GED Changes Create Time Crunch for Students

Students who are studying for their GED have until the end of the year to pass the test before new state standards take effect. Bob Hornung teaches GED classes in Starke, Pulaski and Jasper Counties. He says the entire test is changing to a new, more intensive version.

“It’s going to have writing across every subject, because up to the core standards is what the new test will represent, the new state core standards. Everything’s going to be in line that way. Unfortunately someone who has taken a test with the old version can’t carry those passing scores over from the old year. They have to start all over from scratch under the new rules of the test,” Hornung said.

Hornung says students who are working toward a GED can finish up by the end of the year if they work hard. He says the time frame for completing the test depends on several factors, including the individual’s starting point.

“Some come in and maybe they’re just recently out of school and maybe have gotten through the 11th grade completely, they’re going to have a more recency effect to draw on. We have some people that may have been out of school for many years and may have only went to the 9th grade equivalent there, so there may be some catching up to do,” said Hornung.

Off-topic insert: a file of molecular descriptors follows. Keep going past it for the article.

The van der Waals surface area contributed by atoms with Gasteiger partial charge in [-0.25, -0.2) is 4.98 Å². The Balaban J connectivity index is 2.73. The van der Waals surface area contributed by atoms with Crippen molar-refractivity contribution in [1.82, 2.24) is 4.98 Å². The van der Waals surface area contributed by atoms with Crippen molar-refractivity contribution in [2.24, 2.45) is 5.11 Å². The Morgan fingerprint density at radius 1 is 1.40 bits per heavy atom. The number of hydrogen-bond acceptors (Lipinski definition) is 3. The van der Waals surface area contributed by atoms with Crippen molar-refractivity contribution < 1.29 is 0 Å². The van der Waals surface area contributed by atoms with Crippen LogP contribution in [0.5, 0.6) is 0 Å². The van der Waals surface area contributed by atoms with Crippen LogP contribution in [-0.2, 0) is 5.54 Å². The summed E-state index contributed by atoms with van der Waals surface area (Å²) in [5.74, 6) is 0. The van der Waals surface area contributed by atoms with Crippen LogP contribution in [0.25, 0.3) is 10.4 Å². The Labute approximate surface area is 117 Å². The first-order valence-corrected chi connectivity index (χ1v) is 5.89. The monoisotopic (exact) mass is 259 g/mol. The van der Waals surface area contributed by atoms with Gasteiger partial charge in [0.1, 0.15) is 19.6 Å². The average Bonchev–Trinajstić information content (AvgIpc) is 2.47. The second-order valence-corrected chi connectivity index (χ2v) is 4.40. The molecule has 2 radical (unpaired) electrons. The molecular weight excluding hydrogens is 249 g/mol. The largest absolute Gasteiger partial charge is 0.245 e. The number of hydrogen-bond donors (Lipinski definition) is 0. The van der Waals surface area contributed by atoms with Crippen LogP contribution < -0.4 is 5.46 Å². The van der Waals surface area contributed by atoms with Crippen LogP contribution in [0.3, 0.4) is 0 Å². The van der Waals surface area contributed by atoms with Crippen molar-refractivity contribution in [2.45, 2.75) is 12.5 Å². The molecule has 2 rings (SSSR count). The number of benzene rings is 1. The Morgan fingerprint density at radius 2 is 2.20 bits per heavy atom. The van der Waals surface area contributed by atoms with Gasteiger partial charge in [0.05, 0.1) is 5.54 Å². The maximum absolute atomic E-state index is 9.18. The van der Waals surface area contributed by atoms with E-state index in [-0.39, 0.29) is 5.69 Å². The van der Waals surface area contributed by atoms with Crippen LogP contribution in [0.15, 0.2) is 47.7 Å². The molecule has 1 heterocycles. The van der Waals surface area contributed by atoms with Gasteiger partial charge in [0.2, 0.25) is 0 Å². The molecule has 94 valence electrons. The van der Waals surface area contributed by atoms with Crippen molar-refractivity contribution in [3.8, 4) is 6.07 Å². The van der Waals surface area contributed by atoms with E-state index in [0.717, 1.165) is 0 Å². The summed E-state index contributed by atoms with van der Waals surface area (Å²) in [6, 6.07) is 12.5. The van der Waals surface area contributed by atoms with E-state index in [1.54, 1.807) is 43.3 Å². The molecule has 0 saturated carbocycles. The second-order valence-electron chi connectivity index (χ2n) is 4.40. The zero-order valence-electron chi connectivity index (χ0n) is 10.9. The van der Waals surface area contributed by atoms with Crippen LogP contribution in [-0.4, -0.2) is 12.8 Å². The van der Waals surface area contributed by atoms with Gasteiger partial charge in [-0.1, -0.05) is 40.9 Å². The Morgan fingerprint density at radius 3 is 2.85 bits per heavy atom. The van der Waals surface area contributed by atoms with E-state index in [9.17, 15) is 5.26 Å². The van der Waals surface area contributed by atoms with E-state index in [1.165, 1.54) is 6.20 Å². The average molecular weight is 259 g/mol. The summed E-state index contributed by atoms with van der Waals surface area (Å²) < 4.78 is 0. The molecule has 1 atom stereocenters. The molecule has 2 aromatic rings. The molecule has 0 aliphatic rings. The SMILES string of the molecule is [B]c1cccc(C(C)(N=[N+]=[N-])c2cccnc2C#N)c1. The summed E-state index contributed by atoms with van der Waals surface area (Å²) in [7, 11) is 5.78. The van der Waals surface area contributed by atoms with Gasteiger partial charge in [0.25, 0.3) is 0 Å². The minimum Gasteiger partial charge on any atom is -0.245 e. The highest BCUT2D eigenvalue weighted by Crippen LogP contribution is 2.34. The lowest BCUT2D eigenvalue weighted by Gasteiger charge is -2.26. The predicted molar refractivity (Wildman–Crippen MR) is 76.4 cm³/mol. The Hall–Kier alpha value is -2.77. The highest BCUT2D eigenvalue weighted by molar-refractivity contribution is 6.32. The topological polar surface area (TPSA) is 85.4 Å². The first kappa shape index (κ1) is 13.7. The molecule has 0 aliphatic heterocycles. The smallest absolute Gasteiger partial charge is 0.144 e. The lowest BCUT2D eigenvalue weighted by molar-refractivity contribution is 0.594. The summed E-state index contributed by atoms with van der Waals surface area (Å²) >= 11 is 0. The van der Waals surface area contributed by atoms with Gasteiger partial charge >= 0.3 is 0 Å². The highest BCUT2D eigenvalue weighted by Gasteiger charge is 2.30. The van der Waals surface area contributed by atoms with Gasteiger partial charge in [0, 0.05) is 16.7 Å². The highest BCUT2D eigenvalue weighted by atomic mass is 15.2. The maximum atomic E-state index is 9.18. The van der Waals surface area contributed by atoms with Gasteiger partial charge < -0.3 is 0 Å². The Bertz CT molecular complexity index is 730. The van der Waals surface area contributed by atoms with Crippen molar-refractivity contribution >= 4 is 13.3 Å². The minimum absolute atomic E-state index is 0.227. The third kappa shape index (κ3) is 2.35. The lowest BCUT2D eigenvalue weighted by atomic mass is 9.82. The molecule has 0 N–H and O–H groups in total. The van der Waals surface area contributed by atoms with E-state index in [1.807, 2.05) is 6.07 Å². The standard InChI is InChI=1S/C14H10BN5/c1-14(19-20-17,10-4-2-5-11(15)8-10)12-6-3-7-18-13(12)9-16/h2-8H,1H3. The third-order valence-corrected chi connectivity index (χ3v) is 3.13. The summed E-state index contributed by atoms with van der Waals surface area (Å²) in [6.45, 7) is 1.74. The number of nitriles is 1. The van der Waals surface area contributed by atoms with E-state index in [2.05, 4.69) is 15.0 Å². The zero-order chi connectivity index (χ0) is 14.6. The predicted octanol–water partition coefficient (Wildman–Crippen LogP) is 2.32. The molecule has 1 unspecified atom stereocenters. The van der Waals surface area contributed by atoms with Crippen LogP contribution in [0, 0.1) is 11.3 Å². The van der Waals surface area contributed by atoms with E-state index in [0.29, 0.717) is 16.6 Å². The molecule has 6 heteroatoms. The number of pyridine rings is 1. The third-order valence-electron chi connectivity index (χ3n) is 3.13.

Hornung says a student’s will to learn is equally important.

“It’s really determined on kind of where their starting point lies and the intensity they put in. How often they come to class and how hard they work when they get here will really determine the rate at which they can get from Point A to Point B,” said Hornung.

The new GED test will also be more expensive, as it is entirely computer-based. The test now costs between $50 and $70, but that cost will go up to $120 when the new standards take effect. Test takers should also know the content of the test will change. The current test has five sections: reading, science, social studies, language, and math. The future test will combine the two language arts sections, reading and language, into one comprehensive test. They will also change the format of the essay. Currently, students are mostly prompted to write something about themselves. The future test will ask test takers to write a short research essay. The new GED test also promises to have more challenging math questions and may likely include skills from trigonometry as well.

GED resources are available at the Starke County Adult Learning Center, 6, N. Shield St., Knox, 574-249-8720 or 574-772-6882 ext. 3 or at the Starke County Adult Learning Center, North Judson-Wayne Township Public Library, 208 Keller Ave., North Judson, 574-896-2841.